First real post of 2018!
I'm experiencing a very real case of the Sunday scaries, eating crunchy peanut butter out of the jar because I'm too lazy to cook dinner tonight. And hey, that's okay, because this year my two words are "worthy" and "grace", and I've realized I need to start giving myself more of the latter.
A friend from work made fun of me the other day for having "keywords" for my new year. I realize it's totally nerdy and cliche, but I also know how much I need to remember the power of worthiness and grace in my life. It also might have to do with the fact I don't love goal setting, so this is my way to avoid it. Points for honesty?
I recently opened up a bit about my experience with anxiety and depression on instagram after speaking to a group about it at church. It's not a topic I've opened up about to anyone beyond close friends and family until now. What I've experienced is not what I ever would have imagined for myself, with more tears and confusion and darkness than I'd prefer to admit, but the reality is it happened. It's certainly not sexy for a young, typically happy girl to spiral downwards in darkness. It can paint a picture of someone who can only take and has nothing to give. Needy. Helpless. The exact opposite of a world telling us to buck up and get through.
The thing about anxiety and depression is they quickly make a home in your heart without your permission. They begin to tell you who you are and who you will be. Fear and control become your close friends, and before you know it, you're staying up at night wondering if your brother might get in a car accident the next morning.
During this time, a lie was sown that I was no longer worthy of a healthy mind and body. That who I was created to be wasn't good enough. To stay silent. That I would be stuck in this season forever. I spent the majority of my days trying to figure out ways to feel like myself again.
In the winter of 2015, right after the holiday break, I was on a flight from Chicago and Nashville that didn't go as smoothly as planned. I didn't think I would make it back home. It was the first time in my life I felt the scare of death.
The year of 2016 was the collective aftermath of coping with that experience. In the fall of 2016, the plans I had for my life were quickly turned upside down and I was forcefully pulled closer to the Lord than ever before. I abruptly moved away from Nashville, my favorite city in the world, back home with my parents to heal my mind and regain strength. It was my "wasteland year" as I like to call it, and although it was the most difficult one to date, a miracle also happened that year.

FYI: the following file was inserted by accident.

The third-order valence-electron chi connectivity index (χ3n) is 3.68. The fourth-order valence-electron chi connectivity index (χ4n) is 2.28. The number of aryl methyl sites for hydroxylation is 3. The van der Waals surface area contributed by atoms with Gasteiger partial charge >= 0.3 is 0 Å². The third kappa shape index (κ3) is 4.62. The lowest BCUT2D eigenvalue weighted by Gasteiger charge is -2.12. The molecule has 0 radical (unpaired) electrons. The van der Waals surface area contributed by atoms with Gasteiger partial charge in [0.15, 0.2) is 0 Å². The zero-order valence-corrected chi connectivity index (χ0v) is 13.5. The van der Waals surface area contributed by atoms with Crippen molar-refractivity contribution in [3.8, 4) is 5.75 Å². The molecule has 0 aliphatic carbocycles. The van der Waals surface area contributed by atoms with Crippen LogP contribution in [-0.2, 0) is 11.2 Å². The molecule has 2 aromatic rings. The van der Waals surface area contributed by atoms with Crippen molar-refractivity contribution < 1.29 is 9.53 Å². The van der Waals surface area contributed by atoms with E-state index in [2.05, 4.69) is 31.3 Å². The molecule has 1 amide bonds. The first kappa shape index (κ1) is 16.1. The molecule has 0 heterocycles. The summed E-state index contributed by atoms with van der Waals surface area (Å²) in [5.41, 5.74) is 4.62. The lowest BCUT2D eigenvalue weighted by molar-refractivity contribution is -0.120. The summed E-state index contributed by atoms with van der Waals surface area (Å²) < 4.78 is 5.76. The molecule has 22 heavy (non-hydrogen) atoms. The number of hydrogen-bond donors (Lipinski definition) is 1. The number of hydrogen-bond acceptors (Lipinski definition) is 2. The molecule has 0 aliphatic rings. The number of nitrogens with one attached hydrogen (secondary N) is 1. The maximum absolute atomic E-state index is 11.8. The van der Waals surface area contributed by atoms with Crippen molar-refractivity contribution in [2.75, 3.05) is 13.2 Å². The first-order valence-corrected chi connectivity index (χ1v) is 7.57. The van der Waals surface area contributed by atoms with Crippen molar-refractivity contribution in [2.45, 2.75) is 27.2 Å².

Streams were created in my wasteland.
I saw my God in a whole new way. He wasn't just one of love and kindness and grace, but one that is desperate for us. One that carries our burdens and fights for us. Unruly. Wild. Passionate.
Up to this point in my life, it was all too easy to put God in a box. I was living under the assumption God would bless those who were obedient to him. I was always the "good" girl. I was always fine (and what a dangerous word that can be). I was the girl who had her life zipped up and tied with a perfect bow. Many seasons in my life, I was out to prove something to someone, to show the world I was here to thrive. So when my life started spinning out of control, I became bitter towards Him. Why me, Lord?
Yet for the first time in my life, I found the freedom to admit I wasn't okay.
I was free from the need to build a facade. And from then on, I promised myself I would be honest with myself and with others when something wasn't fine or okay. And if at any point I wasn't honest, that I would go back and tell them. Because love can take so many different forms, and I believe honesty is one of them.
When I came back to feeling like myself again, I fell back in love with the woman He created me to be. Yes, I felt like I had a new beginning, but even more so I was reminded of all the little reasons He chose to make me the way He did. The woman I was all along.
What I thought would strip me of my identity, anxiety and depression, ended up pointing right back to my identity in Christ. It was a miracle. I had been injected with a new desire to honor Him by being the silly, sometimes loud/sometimes quiet, woman he created for a very specific purpose. The weight of trying to perform was lifted, and all of a sudden, this life was no longer about me. I wholeheartedly believe if I hadn't experienced anxiety and depression, I would still be living for myself in so many ways.
Last Monday night, there was a little voice telling me to stay quiet about my story. To not burden anyone with it. Yet as I continued to pray and chat about it with people who love me, I knew God could use this story beyond what I could imagine. That my moments of insecurity talking about my experience would be fleeting, but that His love and grace in the story would be forever. That it would inevitably show up in my life again. And yours too.
This is a story of hope.
Cheers, friends. I love you all so much. Thank you so much for reading!